Biphasic apatite-carbon materials derived from pyrolysed fish bones for effective adsorption of persistent pollutants and heavy metals


Biphasic apatite-carbon biochar-type materials were prepared from pyrolysed cod fish bones and were assessed for the adsorption of persistent organic pollutants (pharmaceuticals diclofenac and fluoxetine), and heavy metals (Pb(II)). The materials, prepared with a simple pyrolysis process at different temperatures (200-1000 degrees C), were characterised with XRD, FTIR, Raman and SEM. Results showed that the pyrolysis temperature had a significant effect on the features/composition of the materials: up to 800 degrees C, carbonate apatite Ca-10(PO4)(6)(CO3) was the main component, while for higher temperatures oxyapatite Ca-10(PO4)(6)O was the dominant phase. Graphitic carbon was also detected. The mixed apatite-carbon products (bone char) exhibited high adsorption efficiency. Graphite carbon was the main adsorber for the pharmaceuticals, the best performing material being that pyrolysed at 1000 degrees C. X-m values of 43.29 and 55.87 mg/g were observed (Langmuir fitting), while K-F values of 5.40 and 12.53 (mg/g)(L/mg) nF were obtained with the Freundhlich model (diclofenac and fluoxetine respectively). This is the first time that a biochar-like material has been used for fluoxetine adsorption. For Pb (II), the powder pyrolysed at 600 degrees C was the most effective, with the apatite playing a key role (X-m = 714.24 mg/g). This work shows that a by-product of the fish industry could be converted into efficient materials for environmental remediation; according to the pyrolysis conditions, powders effective in the removal of either organics or heavy metals can be obtained. Moreover, with pyrolysis at intermediate temperatures, materials capable of adsorbing both kinds of pollutants can be produced, even if less efficient.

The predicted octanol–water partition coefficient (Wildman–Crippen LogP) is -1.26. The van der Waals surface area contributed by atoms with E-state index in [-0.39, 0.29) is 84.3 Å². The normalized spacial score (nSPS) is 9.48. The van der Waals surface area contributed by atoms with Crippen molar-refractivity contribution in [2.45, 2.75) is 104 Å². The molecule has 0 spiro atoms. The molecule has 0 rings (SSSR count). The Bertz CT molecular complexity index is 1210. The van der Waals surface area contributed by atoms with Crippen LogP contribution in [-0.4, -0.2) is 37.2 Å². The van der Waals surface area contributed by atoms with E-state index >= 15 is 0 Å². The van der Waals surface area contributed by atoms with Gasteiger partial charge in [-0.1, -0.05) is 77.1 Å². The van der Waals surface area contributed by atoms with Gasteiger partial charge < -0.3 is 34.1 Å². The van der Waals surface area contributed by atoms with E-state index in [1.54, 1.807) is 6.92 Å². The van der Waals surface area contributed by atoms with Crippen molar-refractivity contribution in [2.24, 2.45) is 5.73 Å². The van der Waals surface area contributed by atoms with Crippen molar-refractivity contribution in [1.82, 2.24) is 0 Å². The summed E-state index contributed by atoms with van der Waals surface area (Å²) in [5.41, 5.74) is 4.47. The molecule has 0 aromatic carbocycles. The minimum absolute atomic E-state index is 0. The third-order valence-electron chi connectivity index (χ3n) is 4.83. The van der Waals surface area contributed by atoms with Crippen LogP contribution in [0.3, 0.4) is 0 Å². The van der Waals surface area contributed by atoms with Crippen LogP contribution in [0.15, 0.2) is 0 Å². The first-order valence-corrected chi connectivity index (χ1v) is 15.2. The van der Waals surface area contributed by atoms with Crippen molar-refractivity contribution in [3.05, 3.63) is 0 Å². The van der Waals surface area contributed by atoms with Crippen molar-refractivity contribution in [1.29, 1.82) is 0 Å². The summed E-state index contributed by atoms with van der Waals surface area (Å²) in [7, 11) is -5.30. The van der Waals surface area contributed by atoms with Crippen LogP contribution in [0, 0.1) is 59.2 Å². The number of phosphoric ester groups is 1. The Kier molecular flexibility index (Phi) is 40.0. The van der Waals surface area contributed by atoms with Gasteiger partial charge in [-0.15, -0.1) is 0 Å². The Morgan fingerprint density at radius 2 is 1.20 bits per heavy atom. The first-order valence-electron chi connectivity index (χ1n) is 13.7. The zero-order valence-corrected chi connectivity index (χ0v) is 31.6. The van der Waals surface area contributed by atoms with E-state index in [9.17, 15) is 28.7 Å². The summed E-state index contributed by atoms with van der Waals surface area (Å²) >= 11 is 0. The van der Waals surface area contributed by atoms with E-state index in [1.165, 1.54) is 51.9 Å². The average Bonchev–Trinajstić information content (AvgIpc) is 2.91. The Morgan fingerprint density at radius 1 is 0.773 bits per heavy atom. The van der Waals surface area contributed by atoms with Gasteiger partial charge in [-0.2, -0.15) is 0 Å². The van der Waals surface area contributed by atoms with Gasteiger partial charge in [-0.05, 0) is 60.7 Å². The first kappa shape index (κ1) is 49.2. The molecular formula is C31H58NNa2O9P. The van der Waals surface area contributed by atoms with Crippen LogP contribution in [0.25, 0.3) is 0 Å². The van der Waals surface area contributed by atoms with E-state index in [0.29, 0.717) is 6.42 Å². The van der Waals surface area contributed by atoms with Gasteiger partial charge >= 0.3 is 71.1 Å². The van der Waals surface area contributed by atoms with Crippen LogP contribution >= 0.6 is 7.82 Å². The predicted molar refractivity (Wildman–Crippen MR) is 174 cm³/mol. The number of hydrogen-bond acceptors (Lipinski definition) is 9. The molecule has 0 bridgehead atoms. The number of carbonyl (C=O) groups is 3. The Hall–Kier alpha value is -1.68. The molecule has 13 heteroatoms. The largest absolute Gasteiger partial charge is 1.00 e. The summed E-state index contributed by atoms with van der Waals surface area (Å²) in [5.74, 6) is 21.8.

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Piccirillo, C; Moreira, IS; Novais, RM; Fernandes, AJS; Pullar, RC; Castro, PML

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This work was financially supported by FCT - Fundacao para a Ciencia e a Tecnologia - through the project UID/Multi/50016/2013. C. Piccirillo and I.S. Moreira thank the FCT for the grants IF/01050/2015 and SFRH/BDP/87251/2012, respectively. R.C. Pullar and R.M. Novais thank the FCT grants IF/00681/2015 and PTDC-CTM-ENE-6762-2014 for supporting this work. This work was developed within the scope of the project CICECO-Aveiro Institute of Materials, POCI-01-0145-FEDER-007679 (FCT Ref. UID/CTM/50011/2013), financed by national funds through the FCT/MEC and when appropriate co-financed by FEDER under the PT2020 Partnership Agreement.

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